Minnesota voters have a big choice to make in November, but first the unsettled political moment means both parties are undergoing identity crises, evidenced by the hotly contested primary election Tuesday.
Voters will often choose between old and new, establishment and anti- and ideologue and pragmatist. Given the health concerns of voting during a pandemic and without marquee statewide matchups like the 2018 governor’s race, turnout is expected to be modest.
Here are key primary races to watch this season:
The marquee matchup attracting national attention is in Minnesota’s 5th Congressional District, as U.S. Rep. lhan Omar faces Antone Melton-Meaux her first reelection. Read in-depth Reformer coverage here. Both have raised bundles of cash and are spending it attacking one another. In this race, Omar is considered farther left of center, but her first-term struggles have drawn a strong challenger in Melton-Meaux. This is a safe seat for the DFL victor.
In Minnesota’s 7th Congressional District, five Republicans are hoping to unseat Democrat U.S. Rep. Collin Peterson, including former lieutenant governor and state Sen. Michelle Fischbach, a strong Trump backer.
Fischbach faces retired Air Force Maj. Dave Hughes and Albany physician Noel Collis, both of whom criticize Fischbach as being a “career politician.” Collis has made waves with an amusing ad campaign.
President Donald Trump won the district by nearly 31 points in 2016, and this is expected to be the Republicans’ best shot at beating Peterson, who chairs the House Agriculture Committee. Republican insiders hope Fischbach’s experience and fundraising will make her a tough challenger to Peterson should she prevail.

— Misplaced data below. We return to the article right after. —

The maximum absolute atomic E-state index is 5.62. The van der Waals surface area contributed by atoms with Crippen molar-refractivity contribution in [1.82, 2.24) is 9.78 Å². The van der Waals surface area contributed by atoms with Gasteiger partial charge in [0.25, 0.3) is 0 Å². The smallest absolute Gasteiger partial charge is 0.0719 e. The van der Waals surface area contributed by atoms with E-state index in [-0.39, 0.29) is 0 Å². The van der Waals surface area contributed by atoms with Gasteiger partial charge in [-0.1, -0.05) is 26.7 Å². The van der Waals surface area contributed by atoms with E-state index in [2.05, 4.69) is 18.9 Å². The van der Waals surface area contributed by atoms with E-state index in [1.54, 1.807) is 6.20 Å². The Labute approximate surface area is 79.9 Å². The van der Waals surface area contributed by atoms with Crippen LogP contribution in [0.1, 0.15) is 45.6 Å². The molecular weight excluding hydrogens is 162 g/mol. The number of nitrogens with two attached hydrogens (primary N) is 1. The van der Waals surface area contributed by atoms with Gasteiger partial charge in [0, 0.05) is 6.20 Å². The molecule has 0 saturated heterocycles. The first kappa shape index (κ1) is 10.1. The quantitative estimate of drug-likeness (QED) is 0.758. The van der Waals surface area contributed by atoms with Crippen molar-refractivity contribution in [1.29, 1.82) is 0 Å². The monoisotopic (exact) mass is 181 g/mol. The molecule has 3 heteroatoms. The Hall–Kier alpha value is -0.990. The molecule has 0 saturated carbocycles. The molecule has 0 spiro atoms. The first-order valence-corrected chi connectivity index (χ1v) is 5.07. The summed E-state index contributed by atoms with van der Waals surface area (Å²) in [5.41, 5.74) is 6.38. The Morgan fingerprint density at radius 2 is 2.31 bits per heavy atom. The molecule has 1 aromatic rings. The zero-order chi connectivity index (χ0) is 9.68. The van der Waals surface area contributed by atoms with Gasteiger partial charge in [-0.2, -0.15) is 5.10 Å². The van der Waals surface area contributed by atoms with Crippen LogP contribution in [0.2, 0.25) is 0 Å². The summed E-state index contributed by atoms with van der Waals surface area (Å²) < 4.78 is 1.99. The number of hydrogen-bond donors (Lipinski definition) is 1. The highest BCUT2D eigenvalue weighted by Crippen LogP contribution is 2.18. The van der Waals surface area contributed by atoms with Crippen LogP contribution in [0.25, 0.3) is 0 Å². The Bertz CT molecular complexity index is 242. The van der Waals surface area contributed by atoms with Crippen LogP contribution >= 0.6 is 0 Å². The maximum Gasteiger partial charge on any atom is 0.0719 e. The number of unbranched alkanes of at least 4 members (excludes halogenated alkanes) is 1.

Minnesota House and Senate
Three separate DFL stalwarts face stiff challenges. Each lost their convention endorsement races, and they are now running in the primary to retain their seats.
Omar Fateh, who is active in Minnesota progressive circles and has worked for the state, won the DFL endorsement over Assistant Minority Leader Sen. Jeff Hayden in District 62. Fateh’s campaign reported he won more than 72% of the delegate vote in online balloting.
Hayden was a strong advocate for police reforms after the death of George Floyd, just blocks from where he lives in south Minneapolis.
State Sen. Erik Simonson, DFL-Duluth, also faces a strong primary challenge after losing the party endorsement to attorney Jen McEwen, who is running as a robust progressive while Simonson has long touted moderate bona fides.
In another DFL contest, attorney Esther Agbaje similarly won the DFL endorsement over state Rep. Raymond Dehn, DFL-Minneapolis, a fourth-term state representative and one-time candidate for Minneapolis mayor.
Floyd’s death at the hands of Minneapolis police officers also inspired a wave of Black women to file for office, including a challenger to the first woman to lead the Senate DFL caucus, Susan Kent.
Kent, of Woodbury, became caucus leader earlier this year. Marquita Stephens, an active community resident, is challenging Kent. The winner will face off against former Woodbury Mayor Mary Giuliani Stephens in what Republicans hope will be a shot at a pickup.
Leading DFL lawmakers aren’t the only ones with primary challengers. Republican leaders also face challengers, though just one seems to have an active campaign.
Senate Majority Leader Paul Gazelka will face Richard Dahl, a local attorney who charges that state government’s most powerful Republican has been too soft on DFL Gov. Tim Walz.